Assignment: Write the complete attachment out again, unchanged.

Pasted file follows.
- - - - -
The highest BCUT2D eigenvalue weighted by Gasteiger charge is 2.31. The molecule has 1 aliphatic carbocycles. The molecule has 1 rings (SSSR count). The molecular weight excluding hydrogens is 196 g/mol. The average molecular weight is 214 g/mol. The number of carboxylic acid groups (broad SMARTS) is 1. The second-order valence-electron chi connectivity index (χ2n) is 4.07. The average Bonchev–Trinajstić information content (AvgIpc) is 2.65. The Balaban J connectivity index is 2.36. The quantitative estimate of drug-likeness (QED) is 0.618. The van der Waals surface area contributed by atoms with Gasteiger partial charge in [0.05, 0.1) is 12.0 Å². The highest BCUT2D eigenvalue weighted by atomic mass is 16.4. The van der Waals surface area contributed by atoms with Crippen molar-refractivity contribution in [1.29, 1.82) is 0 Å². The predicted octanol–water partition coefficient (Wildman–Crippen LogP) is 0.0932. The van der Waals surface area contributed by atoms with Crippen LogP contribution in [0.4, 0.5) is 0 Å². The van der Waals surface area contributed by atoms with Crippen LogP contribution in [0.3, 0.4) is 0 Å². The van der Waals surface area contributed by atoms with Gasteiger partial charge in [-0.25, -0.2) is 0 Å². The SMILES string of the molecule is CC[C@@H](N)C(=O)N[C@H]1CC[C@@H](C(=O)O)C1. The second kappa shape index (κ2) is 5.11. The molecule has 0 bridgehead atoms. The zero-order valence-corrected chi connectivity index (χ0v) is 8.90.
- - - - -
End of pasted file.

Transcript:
The highest BCUT2D eigenvalue weighted by Gasteiger charge is 2.31. The molecule has 1 aliphatic carbocycles. The molecule has 1 rings (SSSR count). The molecular weight excluding hydrogens is 196 g/mol. The average molecular weight is 214 g/mol. The number of carboxylic acid groups (broad SMARTS) is 1. The second-order valence-electron chi connectivity index (χ2n) is 4.07. The average Bonchev–Trinajstić information content (AvgIpc) is 2.65. The Balaban J connectivity index is 2.36. The quantitative estimate of drug-likeness (QED) is 0.618. The van der Waals surface area contributed by atoms with Gasteiger partial charge in [0.05, 0.1) is 12.0 Å². The highest BCUT2D eigenvalue weighted by atomic mass is 16.4. The van der Waals surface area contributed by atoms with Crippen molar-refractivity contribution in [1.29, 1.82) is 0 Å². The predicted octanol–water partition coefficient (Wildman–Crippen LogP) is 0.0932. The van der Waals surface area contributed by atoms with Crippen LogP contribution in [0.4, 0.5) is 0 Å². The van der Waals surface area contributed by atoms with Crippen LogP contribution in [0.3, 0.4) is 0 Å². The van der Waals surface area contributed by atoms with Gasteiger partial charge in [-0.25, -0.2) is 0 Å². The SMILES string of the molecule is CC[C@@H](N)C(=O)N[C@H]1CC[C@@H](C(=O)O)C1. The second kappa shape index (κ2) is 5.11. The molecule has 0 bridgehead atoms. The zero-order valence-corrected chi connectivity index (χ0v) is 8.90.